About two weeks ago, I was recommended the Science Seeker blog awards for quality science writing.
I did what most internet-savvy people do — scan and skim. I looked down the list of nominees to see if there was something that interested me personally and then checked out to see if the writing was quality.
So I checked out one of their suggestions, a finalist for the award in writing on Neuroscience. I opened up the Neurocritic’s article pondering whether a pioneer in gay-aversion therapy should win awards in the discipline. I’ve been thinking about accountability in the social sciences for some of the consequences of labeling-in-the-name-of-academics, so I’m intrigued by this article.
Should we question the judgment of APS in honoring Dr. Barlow with the Cattell Award? 2 Are they tacitly condoning exorcism in transsexuals (Barlow et al., 1977) and aversion therapy in gay men (Barlow et al., 1969; Hayes et al., 1983)? At the very least, APS did not publicly acknowledge or condemn these former practices, which remain secretly buried in the past.
I contacted two divergent experts to ask their opinions. Psychologist Dr. John Grohol, who founded the mental health networking and education site Psych Central, turned the question around:
“Should we honor professionals who may have made questionable judgments in their early career? I would ask a question in return — Should we forever withhold such honors for the poor judgments one makes in one’s early career?”
On the other hand, Professor Lynn Conway, the pioneering computer scientist, electrical engineer, and transgender activist, was surprised about the award. She felt an appropriate course of action is…
“… to expose these old miscreants and get their misdeeds on the record. That way they’ll all have to run for cover in the years ahead…”
I happen to agree with Doctor Conway, but the article was well-written and fundamentally journalistic. It was worthy of being nominated for an award and deserves to be more broadly read.
So back to the Science Seekers to see if the rest of their recommendations were as good. I was astounded. Story after story, the panel had uncovered a great collection of investigations and writings about science. Almost no junk. No wasted time, just thick idea after informed idea.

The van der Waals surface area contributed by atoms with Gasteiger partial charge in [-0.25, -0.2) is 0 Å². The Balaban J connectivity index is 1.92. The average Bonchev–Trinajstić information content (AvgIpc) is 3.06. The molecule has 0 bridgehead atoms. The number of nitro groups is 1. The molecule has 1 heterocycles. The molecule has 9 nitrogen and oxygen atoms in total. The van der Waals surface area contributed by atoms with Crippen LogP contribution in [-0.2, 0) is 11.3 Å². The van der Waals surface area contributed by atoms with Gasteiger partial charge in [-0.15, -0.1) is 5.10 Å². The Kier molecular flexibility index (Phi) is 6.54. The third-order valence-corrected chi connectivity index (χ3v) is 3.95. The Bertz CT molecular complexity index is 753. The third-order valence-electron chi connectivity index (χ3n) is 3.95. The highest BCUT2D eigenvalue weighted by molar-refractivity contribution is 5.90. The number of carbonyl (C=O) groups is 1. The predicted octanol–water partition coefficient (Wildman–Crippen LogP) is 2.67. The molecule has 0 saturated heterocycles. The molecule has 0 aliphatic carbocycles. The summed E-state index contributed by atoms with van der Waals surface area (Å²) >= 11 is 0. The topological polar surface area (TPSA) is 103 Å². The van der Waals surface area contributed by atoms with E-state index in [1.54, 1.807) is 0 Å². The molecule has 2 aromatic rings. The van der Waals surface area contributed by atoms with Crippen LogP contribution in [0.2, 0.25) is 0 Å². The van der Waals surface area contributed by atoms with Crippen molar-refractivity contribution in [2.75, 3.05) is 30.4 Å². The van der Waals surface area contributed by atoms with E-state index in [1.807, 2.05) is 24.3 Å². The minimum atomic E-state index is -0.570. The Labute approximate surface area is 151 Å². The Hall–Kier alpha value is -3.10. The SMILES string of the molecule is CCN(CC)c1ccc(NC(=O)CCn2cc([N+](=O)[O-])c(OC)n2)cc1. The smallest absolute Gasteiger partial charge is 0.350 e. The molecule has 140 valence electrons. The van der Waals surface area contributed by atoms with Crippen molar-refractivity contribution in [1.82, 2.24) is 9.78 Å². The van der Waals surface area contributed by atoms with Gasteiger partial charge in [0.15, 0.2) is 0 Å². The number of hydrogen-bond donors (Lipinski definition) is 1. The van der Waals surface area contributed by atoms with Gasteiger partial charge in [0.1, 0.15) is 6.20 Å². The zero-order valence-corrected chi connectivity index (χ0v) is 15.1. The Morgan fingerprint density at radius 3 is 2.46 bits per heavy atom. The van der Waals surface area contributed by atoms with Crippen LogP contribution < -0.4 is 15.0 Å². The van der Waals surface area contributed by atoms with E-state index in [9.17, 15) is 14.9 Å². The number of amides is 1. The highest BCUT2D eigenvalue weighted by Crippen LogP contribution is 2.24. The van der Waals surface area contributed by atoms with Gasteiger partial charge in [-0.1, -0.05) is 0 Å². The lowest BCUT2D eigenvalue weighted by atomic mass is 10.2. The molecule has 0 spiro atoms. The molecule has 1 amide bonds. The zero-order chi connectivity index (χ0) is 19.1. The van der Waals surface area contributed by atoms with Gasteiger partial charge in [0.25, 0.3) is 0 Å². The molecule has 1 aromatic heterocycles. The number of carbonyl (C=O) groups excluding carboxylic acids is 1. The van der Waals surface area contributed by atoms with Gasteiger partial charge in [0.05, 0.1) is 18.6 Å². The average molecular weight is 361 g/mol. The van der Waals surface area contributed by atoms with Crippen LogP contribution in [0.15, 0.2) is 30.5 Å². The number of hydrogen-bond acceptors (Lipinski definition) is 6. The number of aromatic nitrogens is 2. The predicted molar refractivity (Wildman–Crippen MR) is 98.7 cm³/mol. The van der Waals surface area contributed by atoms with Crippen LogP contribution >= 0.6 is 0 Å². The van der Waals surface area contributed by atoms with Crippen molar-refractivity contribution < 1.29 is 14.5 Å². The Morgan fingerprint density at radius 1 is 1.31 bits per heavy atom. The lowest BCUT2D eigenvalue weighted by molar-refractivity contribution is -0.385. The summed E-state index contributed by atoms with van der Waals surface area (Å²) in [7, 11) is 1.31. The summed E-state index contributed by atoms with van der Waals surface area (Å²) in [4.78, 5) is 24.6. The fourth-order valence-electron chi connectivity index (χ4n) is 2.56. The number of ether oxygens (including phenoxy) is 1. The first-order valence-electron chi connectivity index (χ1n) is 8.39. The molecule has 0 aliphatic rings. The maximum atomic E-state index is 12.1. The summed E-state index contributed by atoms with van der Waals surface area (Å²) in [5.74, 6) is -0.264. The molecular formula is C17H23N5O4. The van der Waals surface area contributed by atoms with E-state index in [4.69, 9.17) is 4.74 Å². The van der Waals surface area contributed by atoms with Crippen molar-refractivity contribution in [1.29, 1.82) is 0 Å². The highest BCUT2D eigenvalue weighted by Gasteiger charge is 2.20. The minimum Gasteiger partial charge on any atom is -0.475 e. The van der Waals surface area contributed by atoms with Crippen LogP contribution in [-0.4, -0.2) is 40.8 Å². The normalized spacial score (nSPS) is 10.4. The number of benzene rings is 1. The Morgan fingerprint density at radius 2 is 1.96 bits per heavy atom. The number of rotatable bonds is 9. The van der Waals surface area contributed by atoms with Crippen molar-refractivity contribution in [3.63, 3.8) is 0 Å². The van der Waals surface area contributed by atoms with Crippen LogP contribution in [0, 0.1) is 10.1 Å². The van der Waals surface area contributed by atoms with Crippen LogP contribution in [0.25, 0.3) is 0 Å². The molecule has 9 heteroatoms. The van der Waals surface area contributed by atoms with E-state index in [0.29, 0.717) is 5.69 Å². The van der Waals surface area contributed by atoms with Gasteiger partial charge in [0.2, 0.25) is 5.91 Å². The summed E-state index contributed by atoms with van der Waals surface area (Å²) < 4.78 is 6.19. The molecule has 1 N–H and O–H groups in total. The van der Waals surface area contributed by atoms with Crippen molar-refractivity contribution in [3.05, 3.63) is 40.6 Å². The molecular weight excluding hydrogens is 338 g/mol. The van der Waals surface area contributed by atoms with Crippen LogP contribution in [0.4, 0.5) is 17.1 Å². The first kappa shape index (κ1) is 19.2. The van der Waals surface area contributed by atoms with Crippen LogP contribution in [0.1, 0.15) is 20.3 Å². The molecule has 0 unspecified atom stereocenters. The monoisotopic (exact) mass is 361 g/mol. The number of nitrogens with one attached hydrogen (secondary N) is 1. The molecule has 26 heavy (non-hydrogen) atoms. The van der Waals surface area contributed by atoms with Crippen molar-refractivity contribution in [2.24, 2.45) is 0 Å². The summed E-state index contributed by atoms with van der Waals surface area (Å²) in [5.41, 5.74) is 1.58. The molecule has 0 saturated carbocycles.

Don’t sleep on the winner: Hannah Waters who writes on the arrogance of humans who want to bring extinct species back from the dead. Or the profile of Archaea – a new species of existence on earth:
“Wolfe, these things aren’t even bacteria.” When I read that sentence, a chill ran up my spine. Only a few people on Earth ever get to experience a kind of veil-lifting moment of that magnitude — Einstein, Newton, Kepler, etc., come to mind — but humble Carl Woese was another. He had stumbled on a brave new world of microbes that looked like bacteria to our eyes, but were in fact so unique biochemically and physically that they have ultimately proved to be more closely related to us than to them. He had stumbled on an entirely new form of life, right here on Earth.
I spent a couple of days watching old BBC documentaries on color and perception after reading the Empirical Zeal’s pair of posts about the relationship between language and understanding of color.
The researchers discovered that, compared to the Tarahumara, English speakers do indeed see blue and green as more distinct. Having a word for blue seems to make the color ‘pop’ a little more in our minds. But it was a fragile effect, and any verbal distraction would make it disappear. The implication is that language may affect how we see the world. Somehow, the linguistic distinction between blue and green may heighten the perceived difference between them. Smells like Whorf’s idea to me.
Of course humans have to get-all-reflective when other primates show new patterns of learning, such as the Rwandan mountain gorillas who seem to be teaching each other how to dismantle poacher’s snares.
The Dian Fossey Gorilla Fund hailed the gorillas’ accomplishment because this was the first time researchers had witnessed snare-removal by young gorillas. In past, only mature gorillas (usually silverbacks) had been observed disabling snares. That’s exciting because it implies that the young gorillas are learning from the older ones.
But I was intrigued by the whole event. Read it again. According to Ndayambaje, the silverback warned him away from the snare and then three other gorillas worked together to remove it – conceivably to protect Ndayambaje, or at least the other gorillas.
Is this possible? Can mountain gorillas really act with that kind of intent? Are they really that smart?
Carl Zimmer’s National Geographic article: “When you swallow a grenade” clarified the impact of antibiotics on healthy bacteria. I found it a great contribution to the current discussions about our microbiomes.
I read and enjoyed almost a dozen of the suggestions from the Science Seeker. They certainly should be re-blogged and shared. Don’t stop learning!